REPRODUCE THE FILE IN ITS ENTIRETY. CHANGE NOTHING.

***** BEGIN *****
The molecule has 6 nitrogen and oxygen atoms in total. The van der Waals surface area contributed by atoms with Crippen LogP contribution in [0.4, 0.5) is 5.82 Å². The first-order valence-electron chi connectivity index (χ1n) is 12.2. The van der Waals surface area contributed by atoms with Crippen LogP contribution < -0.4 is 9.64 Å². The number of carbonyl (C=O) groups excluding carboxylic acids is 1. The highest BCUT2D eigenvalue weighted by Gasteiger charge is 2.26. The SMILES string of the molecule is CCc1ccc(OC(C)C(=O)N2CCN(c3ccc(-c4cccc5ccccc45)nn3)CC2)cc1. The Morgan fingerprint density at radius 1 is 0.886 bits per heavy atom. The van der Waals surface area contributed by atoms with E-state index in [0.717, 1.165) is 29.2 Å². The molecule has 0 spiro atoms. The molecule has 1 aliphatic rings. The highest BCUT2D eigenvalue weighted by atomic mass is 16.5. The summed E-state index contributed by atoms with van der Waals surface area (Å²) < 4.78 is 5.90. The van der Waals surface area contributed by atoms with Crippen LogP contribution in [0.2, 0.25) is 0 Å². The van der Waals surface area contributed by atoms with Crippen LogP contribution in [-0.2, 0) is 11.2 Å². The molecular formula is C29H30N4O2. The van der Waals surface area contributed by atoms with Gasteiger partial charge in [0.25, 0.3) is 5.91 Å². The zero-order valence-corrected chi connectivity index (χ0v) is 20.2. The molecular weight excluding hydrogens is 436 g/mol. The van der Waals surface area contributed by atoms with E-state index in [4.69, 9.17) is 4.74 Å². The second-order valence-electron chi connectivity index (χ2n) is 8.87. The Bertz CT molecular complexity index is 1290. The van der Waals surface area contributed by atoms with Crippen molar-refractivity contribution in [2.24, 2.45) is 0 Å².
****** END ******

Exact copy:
The molecule has 6 nitrogen and oxygen atoms in total. The van der Waals surface area contributed by atoms with Crippen LogP contribution in [0.4, 0.5) is 5.82 Å². The first-order valence-electron chi connectivity index (χ1n) is 12.2. The van der Waals surface area contributed by atoms with Crippen LogP contribution < -0.4 is 9.64 Å². The number of carbonyl (C=O) groups excluding carboxylic acids is 1. The highest BCUT2D eigenvalue weighted by Gasteiger charge is 2.26. The SMILES string of the molecule is CCc1ccc(OC(C)C(=O)N2CCN(c3ccc(-c4cccc5ccccc45)nn3)CC2)cc1. The Morgan fingerprint density at radius 1 is 0.886 bits per heavy atom. The van der Waals surface area contributed by atoms with E-state index in [0.717, 1.165) is 29.2 Å². The molecule has 0 spiro atoms. The molecule has 1 aliphatic rings. The highest BCUT2D eigenvalue weighted by atomic mass is 16.5. The summed E-state index contributed by atoms with van der Waals surface area (Å²) < 4.78 is 5.90. The van der Waals surface area contributed by atoms with Crippen LogP contribution in [0.2, 0.25) is 0 Å². The van der Waals surface area contributed by atoms with Crippen LogP contribution in [-0.2, 0) is 11.2 Å². The molecular formula is C29H30N4O2. The van der Waals surface area contributed by atoms with Gasteiger partial charge in [0.25, 0.3) is 5.91 Å². The zero-order valence-corrected chi connectivity index (χ0v) is 20.2. The molecular weight excluding hydrogens is 436 g/mol. The van der Waals surface area contributed by atoms with E-state index in [4.69, 9.17) is 4.74 Å². The second-order valence-electron chi connectivity index (χ2n) is 8.87. The Bertz CT molecular complexity index is 1290. The van der Waals surface area contributed by atoms with Crippen molar-refractivity contribution in [2.24, 2.45) is 0 Å².